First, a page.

Vivid high-refresh screen
About the Acer Predator Triton 500 SE
Here are the specs of the laptop we tested:
- Processor: Intel Core i9-12900H
- Graphics: Nvidia GeForce RTX 3080 Ti
- RAM: 32GB DDR5 RAM
- Storage: 1TB NVMe SSD
- Display: 240Hz 2560 x 1600p 100% DCI-P3 LCD display
- Ports: 2 x Thunderbolt 4, 2 x USB-A 3.2, 1 x HDMI 2.1, 1 x Ethernet, 1 x SD card reader 7.0, 1 x Headphones
- Wireless connectivity: Wi-Fi 6E, Bluetooth 5.2
- Webcam: 720p
- Battery: 99 Whr lithium-ion cells, 230W power supply
- Weight: 5.29 pounds
- Size: 14.1 x 10.3 x 0.78 inches
Warranty: 1-year limited warranty
The Predator Triton 500 SE comes in multiple configurations, with CPU options from Intel Core i7-11700H to Intel Core i9-12900H, GPU options from Nvidia GeForce RTX 3060 to 3080 Ti, SSD storage options from 512GB to 2TB, and 16GB or 32GB memory. The cheapest model costs $1,749 while the most expensive model costs $3,499. Our model cost $2,999.
What we like
Its processor is as powerful as a tractor
It’s no surprise that this flagship laptop is a leader in performance. When it comes to processing power in a laptop, the Triton 500 SE’s Intel Core i9-12900H processor has no equal. It’s the highest-scoring laptop we’ve tested so far in benchmarks, edging out the MSI Raider GE76’s Intel Core i9-11980HK and the Razer Blade 14’s Ryzen 9 6900HX. In Cinebench, for instance, the Triton 500 SE scored 15276 points, a whopping 29% faster than the Raider GE76 and 26% faster than the Blade 14. It’s the same with Geekbench 5; The Triton 500 SE is significantly faster than the other two for both multicore and single-core tests.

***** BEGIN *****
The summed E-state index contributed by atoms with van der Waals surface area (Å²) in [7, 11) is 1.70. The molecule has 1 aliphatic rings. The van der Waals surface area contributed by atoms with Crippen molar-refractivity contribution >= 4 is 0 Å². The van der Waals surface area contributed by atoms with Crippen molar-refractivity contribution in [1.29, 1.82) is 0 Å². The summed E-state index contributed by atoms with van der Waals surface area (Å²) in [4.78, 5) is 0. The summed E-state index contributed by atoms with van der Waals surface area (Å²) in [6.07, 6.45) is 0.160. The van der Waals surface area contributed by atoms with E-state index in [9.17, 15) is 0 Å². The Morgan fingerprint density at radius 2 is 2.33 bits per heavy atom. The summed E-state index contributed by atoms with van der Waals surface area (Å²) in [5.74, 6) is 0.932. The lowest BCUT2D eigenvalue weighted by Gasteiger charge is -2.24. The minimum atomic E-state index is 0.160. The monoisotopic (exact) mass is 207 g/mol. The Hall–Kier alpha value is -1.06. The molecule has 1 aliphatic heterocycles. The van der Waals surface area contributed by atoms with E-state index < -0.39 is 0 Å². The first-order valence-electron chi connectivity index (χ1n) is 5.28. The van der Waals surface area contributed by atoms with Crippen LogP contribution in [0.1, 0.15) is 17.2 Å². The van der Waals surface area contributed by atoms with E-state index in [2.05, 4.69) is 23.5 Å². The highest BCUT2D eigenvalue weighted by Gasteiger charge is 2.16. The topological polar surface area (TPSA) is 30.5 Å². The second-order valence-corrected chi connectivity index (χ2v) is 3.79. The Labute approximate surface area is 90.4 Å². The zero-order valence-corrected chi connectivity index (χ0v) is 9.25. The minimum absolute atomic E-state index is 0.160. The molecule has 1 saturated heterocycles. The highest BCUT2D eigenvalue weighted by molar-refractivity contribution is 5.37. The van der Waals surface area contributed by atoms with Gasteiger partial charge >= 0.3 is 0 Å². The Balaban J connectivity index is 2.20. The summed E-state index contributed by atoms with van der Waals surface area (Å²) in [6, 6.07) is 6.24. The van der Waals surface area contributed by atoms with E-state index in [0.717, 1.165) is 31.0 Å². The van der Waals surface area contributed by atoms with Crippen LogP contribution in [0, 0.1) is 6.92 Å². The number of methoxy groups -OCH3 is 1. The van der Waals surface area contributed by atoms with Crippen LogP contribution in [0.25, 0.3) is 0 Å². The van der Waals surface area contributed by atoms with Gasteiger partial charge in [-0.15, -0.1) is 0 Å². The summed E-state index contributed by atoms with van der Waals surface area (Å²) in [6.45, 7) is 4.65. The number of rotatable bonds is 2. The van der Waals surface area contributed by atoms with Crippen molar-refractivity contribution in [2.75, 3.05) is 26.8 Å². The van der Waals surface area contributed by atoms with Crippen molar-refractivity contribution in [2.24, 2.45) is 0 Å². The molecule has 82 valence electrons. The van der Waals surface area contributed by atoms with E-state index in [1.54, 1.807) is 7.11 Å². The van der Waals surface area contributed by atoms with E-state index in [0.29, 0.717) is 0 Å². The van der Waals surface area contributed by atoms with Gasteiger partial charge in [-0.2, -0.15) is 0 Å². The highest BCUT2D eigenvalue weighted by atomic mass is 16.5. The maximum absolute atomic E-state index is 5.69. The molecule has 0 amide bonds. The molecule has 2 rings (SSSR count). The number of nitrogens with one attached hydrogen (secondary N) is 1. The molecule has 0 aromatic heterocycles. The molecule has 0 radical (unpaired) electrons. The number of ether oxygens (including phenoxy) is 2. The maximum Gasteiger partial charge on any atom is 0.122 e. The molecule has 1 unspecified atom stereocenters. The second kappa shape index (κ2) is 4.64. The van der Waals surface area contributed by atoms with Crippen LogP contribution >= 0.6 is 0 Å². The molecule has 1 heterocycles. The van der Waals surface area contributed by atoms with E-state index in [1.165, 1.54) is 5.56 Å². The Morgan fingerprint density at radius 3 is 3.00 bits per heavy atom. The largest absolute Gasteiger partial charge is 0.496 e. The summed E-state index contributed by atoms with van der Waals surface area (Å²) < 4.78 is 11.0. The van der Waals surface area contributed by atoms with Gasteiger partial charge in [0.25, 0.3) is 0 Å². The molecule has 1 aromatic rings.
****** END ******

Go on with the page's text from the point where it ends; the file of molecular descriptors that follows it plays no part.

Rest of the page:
The stellar benchmark scores carry over to the real world, too. When we rendered a 3D car scene in Blender, the processor only took two minutes 28 seconds. Meanwhile, the Razer Blade 14’s processor was a full minute slower. The Triton 500 SE’s processor beats high-end desktop CPUs like the MSI Aegis ZS’s AMD Ryzen 5 5600X, which is almost 20 seconds slower at two minutes 44 seconds.
Such a fast processor is great for CPU-intensive games like Total War: Warhammer III and other strategy games, but it’s also essential for professional work that relies on this power. Unoptimized scenes in Unity, tricky sculpts in 3DSMax, raw 8K footage in Premiere, and liquid physics simulations in Matlab all run much smoother when the processor is as beefed up as the Triton 500 SE’s Intel Core i9 processor.
Incredible gaming performance
The Triton 500 SE has an RTX 3080 Ti, Nvidia’s flagship mobile graphics card, so it’s no surprise to see the frames fly by on the screen. It doesn’t take the crown for the highest benchmark scores (that still belongs to the Asus ROG Strix 15 AMD Advantage), but it trounces the rest of the competition in real-world performance.